|Town/Region||South Western Ghats|
|Date||22 Oct 2014|
Nasikabatrachus sahyadrensis is an endemic and secretive species, described in 2003, which is also hailed as the flagship amphibian species of the Western Ghats. Owing to large-scale deterioration and fragmentation of its habitat, the species is categorized as ‘Endangered’ in the IUCN Redlist. More than two-thirds of the distribution range of the Indian Purple Frog (common name) lies outside protected areas and is subject to heavy anthropogenic pressure. However, no comprehensive studies have yet been conducted to identify and list the exact anthropogenic threats faced by the species. Hence, I have designed this project with three major objectives:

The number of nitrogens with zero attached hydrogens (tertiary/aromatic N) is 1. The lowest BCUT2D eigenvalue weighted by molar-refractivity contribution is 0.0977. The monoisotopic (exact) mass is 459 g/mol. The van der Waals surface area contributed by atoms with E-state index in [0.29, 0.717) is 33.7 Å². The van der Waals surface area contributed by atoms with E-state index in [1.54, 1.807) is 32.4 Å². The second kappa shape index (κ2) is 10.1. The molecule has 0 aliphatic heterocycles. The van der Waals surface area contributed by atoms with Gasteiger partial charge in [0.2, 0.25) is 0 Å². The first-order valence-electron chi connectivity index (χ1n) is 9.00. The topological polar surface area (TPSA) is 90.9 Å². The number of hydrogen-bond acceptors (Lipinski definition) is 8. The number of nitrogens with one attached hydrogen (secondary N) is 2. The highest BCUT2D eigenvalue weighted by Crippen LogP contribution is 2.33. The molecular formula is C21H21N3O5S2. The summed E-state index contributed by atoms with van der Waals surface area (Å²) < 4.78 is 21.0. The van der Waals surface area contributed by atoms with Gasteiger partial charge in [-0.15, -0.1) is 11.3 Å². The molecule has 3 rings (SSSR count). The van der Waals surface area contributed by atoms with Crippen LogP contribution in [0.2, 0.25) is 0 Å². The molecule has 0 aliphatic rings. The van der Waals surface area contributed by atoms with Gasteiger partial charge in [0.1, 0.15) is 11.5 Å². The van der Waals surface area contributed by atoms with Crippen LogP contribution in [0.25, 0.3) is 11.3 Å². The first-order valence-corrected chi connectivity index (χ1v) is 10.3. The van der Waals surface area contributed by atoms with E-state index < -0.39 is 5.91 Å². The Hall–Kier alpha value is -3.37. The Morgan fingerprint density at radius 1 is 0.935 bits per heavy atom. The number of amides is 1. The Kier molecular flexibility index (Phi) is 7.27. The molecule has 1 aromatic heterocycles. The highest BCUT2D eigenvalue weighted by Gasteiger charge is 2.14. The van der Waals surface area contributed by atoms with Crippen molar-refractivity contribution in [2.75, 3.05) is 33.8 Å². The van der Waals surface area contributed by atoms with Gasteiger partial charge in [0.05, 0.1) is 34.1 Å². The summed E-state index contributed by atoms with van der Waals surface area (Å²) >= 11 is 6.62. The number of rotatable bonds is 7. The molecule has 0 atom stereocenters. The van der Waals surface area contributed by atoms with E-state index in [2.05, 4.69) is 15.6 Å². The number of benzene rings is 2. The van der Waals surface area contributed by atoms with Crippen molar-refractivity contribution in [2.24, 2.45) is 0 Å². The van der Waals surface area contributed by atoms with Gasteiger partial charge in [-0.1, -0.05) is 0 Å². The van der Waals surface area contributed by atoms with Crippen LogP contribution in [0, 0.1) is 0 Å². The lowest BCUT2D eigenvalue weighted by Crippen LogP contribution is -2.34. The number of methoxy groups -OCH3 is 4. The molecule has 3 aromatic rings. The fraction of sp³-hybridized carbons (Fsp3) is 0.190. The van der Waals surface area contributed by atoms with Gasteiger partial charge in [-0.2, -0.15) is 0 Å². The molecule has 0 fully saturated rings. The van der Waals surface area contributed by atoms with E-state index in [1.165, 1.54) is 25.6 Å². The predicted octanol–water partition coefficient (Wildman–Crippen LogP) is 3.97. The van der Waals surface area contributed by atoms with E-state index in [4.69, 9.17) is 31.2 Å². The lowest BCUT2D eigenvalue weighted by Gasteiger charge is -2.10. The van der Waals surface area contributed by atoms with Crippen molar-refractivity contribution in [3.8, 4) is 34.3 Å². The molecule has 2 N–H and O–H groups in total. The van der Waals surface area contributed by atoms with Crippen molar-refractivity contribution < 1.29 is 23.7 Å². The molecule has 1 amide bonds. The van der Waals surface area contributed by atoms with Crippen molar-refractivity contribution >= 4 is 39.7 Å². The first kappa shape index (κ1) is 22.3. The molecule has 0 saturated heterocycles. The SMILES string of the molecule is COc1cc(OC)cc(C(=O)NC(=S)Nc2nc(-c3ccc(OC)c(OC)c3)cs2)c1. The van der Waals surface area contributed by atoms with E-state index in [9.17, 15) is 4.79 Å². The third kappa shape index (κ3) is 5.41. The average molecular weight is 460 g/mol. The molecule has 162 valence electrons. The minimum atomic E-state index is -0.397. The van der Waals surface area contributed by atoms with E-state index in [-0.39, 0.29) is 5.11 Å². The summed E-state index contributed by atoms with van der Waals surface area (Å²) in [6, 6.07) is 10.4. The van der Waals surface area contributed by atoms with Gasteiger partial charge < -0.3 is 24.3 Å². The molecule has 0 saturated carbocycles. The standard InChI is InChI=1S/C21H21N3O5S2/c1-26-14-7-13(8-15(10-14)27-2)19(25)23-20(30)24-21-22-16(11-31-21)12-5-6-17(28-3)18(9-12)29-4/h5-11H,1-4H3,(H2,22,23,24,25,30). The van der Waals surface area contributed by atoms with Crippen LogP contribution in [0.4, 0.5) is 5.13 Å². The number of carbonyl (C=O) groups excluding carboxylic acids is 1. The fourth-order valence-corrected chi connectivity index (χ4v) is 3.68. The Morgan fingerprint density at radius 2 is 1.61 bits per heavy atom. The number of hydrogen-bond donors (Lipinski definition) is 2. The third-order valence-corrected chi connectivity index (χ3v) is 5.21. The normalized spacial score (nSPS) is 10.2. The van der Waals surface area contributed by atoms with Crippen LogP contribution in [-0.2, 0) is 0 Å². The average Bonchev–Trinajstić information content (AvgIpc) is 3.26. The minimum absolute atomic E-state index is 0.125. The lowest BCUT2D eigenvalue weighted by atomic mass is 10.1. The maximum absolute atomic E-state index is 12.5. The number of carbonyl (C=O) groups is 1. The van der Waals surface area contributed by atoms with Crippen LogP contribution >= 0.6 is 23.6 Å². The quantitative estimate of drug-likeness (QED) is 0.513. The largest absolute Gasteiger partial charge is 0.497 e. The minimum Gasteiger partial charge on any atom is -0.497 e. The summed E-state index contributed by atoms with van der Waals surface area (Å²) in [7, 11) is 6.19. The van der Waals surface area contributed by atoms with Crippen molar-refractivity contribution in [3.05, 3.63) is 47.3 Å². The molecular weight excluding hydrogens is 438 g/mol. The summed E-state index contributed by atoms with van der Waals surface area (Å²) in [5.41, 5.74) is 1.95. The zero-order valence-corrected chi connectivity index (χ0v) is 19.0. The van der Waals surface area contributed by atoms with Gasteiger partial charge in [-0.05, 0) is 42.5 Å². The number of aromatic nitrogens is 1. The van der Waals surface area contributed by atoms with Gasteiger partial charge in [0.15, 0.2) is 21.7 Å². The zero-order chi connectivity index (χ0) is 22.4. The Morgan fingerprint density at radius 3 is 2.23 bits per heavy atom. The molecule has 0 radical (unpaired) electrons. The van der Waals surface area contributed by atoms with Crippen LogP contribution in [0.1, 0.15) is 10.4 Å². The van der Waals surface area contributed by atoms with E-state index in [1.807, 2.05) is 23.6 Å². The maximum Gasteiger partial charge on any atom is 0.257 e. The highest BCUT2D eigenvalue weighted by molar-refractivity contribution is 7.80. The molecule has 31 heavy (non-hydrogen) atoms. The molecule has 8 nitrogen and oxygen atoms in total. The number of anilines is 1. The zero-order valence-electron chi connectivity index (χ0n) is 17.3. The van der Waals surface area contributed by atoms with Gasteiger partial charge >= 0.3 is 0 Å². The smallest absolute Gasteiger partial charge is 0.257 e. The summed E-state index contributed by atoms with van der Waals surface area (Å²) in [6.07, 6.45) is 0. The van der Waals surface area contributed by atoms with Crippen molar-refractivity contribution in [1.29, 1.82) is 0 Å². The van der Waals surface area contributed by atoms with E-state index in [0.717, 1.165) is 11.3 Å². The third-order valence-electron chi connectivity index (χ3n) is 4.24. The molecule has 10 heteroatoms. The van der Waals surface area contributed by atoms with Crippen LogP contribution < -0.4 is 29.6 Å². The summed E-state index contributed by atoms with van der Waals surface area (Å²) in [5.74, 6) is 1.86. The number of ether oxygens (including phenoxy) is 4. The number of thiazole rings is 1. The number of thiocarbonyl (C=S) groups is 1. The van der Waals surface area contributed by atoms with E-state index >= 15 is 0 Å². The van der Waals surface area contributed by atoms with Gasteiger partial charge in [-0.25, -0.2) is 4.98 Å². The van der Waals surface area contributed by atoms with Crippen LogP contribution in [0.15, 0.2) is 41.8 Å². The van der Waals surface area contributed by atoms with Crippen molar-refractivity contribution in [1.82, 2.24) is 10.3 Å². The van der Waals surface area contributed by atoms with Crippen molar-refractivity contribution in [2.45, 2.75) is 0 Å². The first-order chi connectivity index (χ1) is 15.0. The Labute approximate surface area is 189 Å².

As distribution range of Nasikabatrachus sahyadrensis is highly fragmented, potential anthropogenic threats can have drastic effects on the species. Hence the prioritization of areas that require immediate attention will be an important step for conservation for which it is necessary to first identify the threats faced by the species and then to assess the impact of the various threats. The information generated through this study can be used to propose specific and effective conservation strategies for the species. Another broad outcome of the project is to educate and sensitize two important stakeholders of conservation; the local people and the forest department staff especially the forest guards who patrol the forests. It is these two groups that are in direct contact with the biodiversity of any region. Unfortunately, most conservation strategies related to amphibians either completely ignores the role of these people or they fail to effectively utilize their involvement and efforts. Hence this project will focus on utilizing the support and partaking of these stakeholders to achieve the desired results for conservation of the purple frog. In the larger context, I wish to sensitize and motivate the people in this region to protect and conserve the diminishing habitat of the wonderful amphibians.
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